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03 November 2021

In Memoriam: Andrew G. Walker

Alan Cribb, writing on behalf of the School, remembers Andrew Walker who worked at ECS until 2010 and passed away on 26 October 2021.

Andrew G Walker

Andrew was a much-loved colleague who retired in 2010 becoming Emeritus Professor of Theology, Religion and Culture.

Andrew was an outstanding scholar and human being. He was brought up in Wales inside a close-knit fundamentalist Christian community, later becoming a sociologist of religion and bringing a striking breadth of vision to his highly inter-disciplinary theological work. He spent his whole life navigating, for himself and others, the intersection of Church history and worldly matters. His scholarship was prescient both substantively and methodologically. He pioneered the sociological study of the of the Pentecostal/Charismatic movement, one of the fastest growing and largest social movements in modern history, although when Andrew started giving it scholarly attention, it was considered fringe and no one was taking it seriously as a focus of study. He also refused to accept a distinction between the critical and normative aspects of social science scholarship, and modelled an approach combining empirical research and Theology that has become increasingly influential. Andrew was the founding Director of the Centre for Theology, Religion and Culture and was a devoted teacher who nurtured the work of an exceptionally talented group of doctoral students many of whom had, or have gone on to have, influential positions in the academy and Church.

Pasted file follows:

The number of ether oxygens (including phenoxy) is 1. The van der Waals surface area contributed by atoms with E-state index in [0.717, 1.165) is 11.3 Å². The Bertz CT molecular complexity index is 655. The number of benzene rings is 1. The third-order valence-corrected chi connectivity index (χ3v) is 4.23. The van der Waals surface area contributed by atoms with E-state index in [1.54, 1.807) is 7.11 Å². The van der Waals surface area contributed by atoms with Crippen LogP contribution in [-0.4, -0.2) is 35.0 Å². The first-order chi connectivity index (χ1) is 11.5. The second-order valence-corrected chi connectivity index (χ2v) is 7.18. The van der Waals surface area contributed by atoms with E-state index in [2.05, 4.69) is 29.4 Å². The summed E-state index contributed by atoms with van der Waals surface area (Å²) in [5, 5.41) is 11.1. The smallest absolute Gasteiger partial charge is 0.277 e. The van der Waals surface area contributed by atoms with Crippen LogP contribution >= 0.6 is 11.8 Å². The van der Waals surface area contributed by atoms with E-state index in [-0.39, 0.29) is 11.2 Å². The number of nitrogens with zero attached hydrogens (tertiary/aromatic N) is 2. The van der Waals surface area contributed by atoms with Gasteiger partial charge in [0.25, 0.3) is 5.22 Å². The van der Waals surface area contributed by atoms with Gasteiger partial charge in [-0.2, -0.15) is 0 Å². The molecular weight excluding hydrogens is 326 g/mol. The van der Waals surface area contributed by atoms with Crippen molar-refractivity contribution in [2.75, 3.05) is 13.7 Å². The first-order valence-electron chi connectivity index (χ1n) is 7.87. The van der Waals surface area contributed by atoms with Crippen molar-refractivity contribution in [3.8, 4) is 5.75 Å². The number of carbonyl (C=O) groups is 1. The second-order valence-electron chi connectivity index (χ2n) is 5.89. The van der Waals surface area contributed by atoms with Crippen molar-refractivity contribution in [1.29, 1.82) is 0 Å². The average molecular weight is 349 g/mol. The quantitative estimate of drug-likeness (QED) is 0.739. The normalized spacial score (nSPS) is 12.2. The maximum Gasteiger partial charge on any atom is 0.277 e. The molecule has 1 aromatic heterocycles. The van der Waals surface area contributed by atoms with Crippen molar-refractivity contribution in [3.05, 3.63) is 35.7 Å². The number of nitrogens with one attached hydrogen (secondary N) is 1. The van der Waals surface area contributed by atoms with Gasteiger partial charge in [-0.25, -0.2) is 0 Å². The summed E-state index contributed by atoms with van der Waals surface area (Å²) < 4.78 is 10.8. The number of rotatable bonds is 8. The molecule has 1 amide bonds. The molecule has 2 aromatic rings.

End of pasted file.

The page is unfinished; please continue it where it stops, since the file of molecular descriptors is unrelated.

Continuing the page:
By the time Andrew was in the School he was an eminent member of the Orthodox Church but, if anything, his form of belonging - of deep significance to him - was a platform for him to extend his sympathies and horizons ever more widely. Any room that contained Andrew was sure to have a good measure of kindness and wisdom in it. In day to day academic affairs Andrew routinely looked at the big picture – never pressing home his own interests when the broader good suggested a different answer. He had a profound understanding of human foibles, including his own, and enjoyed gossip which included the opportunity to get people’s pretensions into perspective. He was rightly admired as an eloquent and compelling speaker and a brilliant writer, but for those of us who were lucky enough to have worked with him in the School he is remembered as a wonderfully insightful and loving presence.